School is almost out for summer! Many of us want to gift our child’s teacher something special at the end of the year for all the love, kindness, and patience they have poured out on our little ones. Being a teacher is not easy, and they are so deserving of our gratitude especially after this wild 20/21 school year! Some common go-to gifts you might have thought of are bath and body products, Starbucks gift cards and mugs, but below are some additional gift ideas your child’s teacher will be touched to receive:

School is almost out for summer! Many of us want to gift our child’s teacher something special at the end of the year for all the love, kindness, and patience they have poured out on our little ones. Being a teacher is not easy, and they are so deserving of our gratitude especially after this wild 20/21 school year! Some common go-to gifts you might have thought of are bath and body products, Starbucks gift cards and mugs, but below are some additional gift ideas your child’s teacher will be touched to receive:

Graduation is a pivotal point in a young person’s life. It is the beginning of a season of responsibility, coming of age, and independence. As these twenty-somethings are about to discover the meaning of “adulting,” here are some gift ideas that will no doubt be a blessing in your college grad’s new life.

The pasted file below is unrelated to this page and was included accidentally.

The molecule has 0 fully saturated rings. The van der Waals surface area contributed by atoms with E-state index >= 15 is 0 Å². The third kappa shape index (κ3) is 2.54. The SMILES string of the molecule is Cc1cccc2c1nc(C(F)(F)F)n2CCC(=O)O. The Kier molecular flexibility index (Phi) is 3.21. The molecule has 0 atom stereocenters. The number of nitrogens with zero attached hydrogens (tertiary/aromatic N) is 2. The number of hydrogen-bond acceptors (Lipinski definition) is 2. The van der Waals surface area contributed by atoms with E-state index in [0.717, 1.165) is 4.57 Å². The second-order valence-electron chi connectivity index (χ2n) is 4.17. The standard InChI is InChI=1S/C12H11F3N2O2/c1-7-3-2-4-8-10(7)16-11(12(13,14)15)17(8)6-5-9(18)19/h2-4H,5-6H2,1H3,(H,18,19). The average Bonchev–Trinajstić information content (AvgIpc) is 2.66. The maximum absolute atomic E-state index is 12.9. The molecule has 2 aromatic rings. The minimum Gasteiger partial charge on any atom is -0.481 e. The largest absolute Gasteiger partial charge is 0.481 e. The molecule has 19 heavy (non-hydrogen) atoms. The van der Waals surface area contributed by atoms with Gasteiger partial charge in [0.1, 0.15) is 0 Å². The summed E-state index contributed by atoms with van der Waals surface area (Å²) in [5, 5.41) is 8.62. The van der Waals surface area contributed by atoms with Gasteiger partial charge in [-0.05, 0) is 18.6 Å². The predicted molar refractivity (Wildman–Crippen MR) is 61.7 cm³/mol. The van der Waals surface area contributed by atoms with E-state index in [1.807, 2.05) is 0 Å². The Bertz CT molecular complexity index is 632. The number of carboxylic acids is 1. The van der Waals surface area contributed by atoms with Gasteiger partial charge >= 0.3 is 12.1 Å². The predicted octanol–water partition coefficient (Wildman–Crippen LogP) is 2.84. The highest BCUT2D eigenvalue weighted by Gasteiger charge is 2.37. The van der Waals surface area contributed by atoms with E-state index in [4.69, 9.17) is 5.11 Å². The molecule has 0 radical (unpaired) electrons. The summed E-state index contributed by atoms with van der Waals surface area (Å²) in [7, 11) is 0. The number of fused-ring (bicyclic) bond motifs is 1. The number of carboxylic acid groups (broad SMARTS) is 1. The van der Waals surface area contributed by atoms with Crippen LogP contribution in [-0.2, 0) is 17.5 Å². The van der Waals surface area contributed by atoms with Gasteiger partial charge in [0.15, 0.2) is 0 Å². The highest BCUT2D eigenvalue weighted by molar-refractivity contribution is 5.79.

If some of you are thinking, “I believe I have read this letter before,” you would be correct. Our son and daughter (in law) had a beautiful wedding ceremony planned for April of 2020. As with thousands around the country, they had to postpone the big event, but chose to hold a private covenant ceremony in our backyard. Well, we are finally celebrating their wedding vows, and it was on my heart to re-post the letter I wrote to my son last year. Some things have changed (he is now 25, not 24 as the letter states), but I hope you enjoy!

 I heard the most interesting ad the other day. There is a company that offers private-type flights for the commercial world. They describe themselves as a “hop on jet service.” On their website it states, “The convenience of private air but at commercial prices.” I looked them up, and there was one flight from Dallas to Houston for only $99! 

“We read a lot of articles and books about how to get through the engagement process, but no one ever talked to us about what it would be like the first year of our marriage. I wish we had known what to expect,” said one of the couples my husband and I mentor. This is a common comment, and if you find yourself having similar feelings, do not fret! You are not alone. The first year of marriage is fabulous, but it can also be difficult. Two people learning to become one does not happen overnight.